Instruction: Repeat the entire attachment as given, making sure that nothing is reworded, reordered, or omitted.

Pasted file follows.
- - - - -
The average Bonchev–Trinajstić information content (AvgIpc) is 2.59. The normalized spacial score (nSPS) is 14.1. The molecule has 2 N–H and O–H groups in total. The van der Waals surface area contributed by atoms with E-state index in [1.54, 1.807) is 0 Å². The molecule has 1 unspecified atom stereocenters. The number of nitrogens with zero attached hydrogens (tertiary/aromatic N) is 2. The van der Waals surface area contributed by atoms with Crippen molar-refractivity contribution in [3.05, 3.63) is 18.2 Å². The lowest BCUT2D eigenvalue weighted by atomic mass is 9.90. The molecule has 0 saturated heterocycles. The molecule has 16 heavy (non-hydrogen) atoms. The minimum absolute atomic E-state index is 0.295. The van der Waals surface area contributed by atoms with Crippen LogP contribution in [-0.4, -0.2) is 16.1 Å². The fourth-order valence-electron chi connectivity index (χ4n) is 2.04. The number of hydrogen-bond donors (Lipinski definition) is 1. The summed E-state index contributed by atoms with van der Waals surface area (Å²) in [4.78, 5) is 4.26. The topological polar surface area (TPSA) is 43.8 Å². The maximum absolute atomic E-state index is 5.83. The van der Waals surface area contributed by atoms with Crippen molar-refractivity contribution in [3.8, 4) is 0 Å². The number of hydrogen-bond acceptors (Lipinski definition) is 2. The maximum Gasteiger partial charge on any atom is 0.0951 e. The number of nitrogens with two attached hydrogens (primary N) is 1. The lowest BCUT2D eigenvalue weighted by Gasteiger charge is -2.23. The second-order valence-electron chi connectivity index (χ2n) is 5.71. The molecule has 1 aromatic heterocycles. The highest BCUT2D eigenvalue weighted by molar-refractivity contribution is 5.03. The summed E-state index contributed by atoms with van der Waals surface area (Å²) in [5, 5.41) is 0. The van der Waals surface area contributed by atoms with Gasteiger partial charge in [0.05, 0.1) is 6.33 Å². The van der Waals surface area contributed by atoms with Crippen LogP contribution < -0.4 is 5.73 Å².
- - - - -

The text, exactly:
The average Bonchev–Trinajstić information content (AvgIpc) is 2.59. The normalized spacial score (nSPS) is 14.1. The molecule has 2 N–H and O–H groups in total. The van der Waals surface area contributed by atoms with E-state index in [1.54, 1.807) is 0 Å². The molecule has 1 unspecified atom stereocenters. The number of nitrogens with zero attached hydrogens (tertiary/aromatic N) is 2. The van der Waals surface area contributed by atoms with Crippen molar-refractivity contribution in [3.05, 3.63) is 18.2 Å². The lowest BCUT2D eigenvalue weighted by atomic mass is 9.90. The molecule has 0 saturated heterocycles. The molecule has 16 heavy (non-hydrogen) atoms. The minimum absolute atomic E-state index is 0.295. The van der Waals surface area contributed by atoms with Crippen LogP contribution in [-0.4, -0.2) is 16.1 Å². The fourth-order valence-electron chi connectivity index (χ4n) is 2.04. The number of hydrogen-bond donors (Lipinski definition) is 1. The summed E-state index contributed by atoms with van der Waals surface area (Å²) in [4.78, 5) is 4.26. The topological polar surface area (TPSA) is 43.8 Å². The maximum absolute atomic E-state index is 5.83. The van der Waals surface area contributed by atoms with Crippen molar-refractivity contribution in [3.8, 4) is 0 Å². The number of hydrogen-bond acceptors (Lipinski definition) is 2. The maximum Gasteiger partial charge on any atom is 0.0951 e. The number of nitrogens with two attached hydrogens (primary N) is 1. The lowest BCUT2D eigenvalue weighted by Gasteiger charge is -2.23. The second-order valence-electron chi connectivity index (χ2n) is 5.71. The molecule has 1 aromatic heterocycles. The highest BCUT2D eigenvalue weighted by molar-refractivity contribution is 5.03. The summed E-state index contributed by atoms with van der Waals surface area (Å²) in [5, 5.41) is 0. The van der Waals surface area contributed by atoms with Gasteiger partial charge in [0.05, 0.1) is 6.33 Å². The van der Waals surface area contributed by atoms with Crippen LogP contribution < -0.4 is 5.73 Å².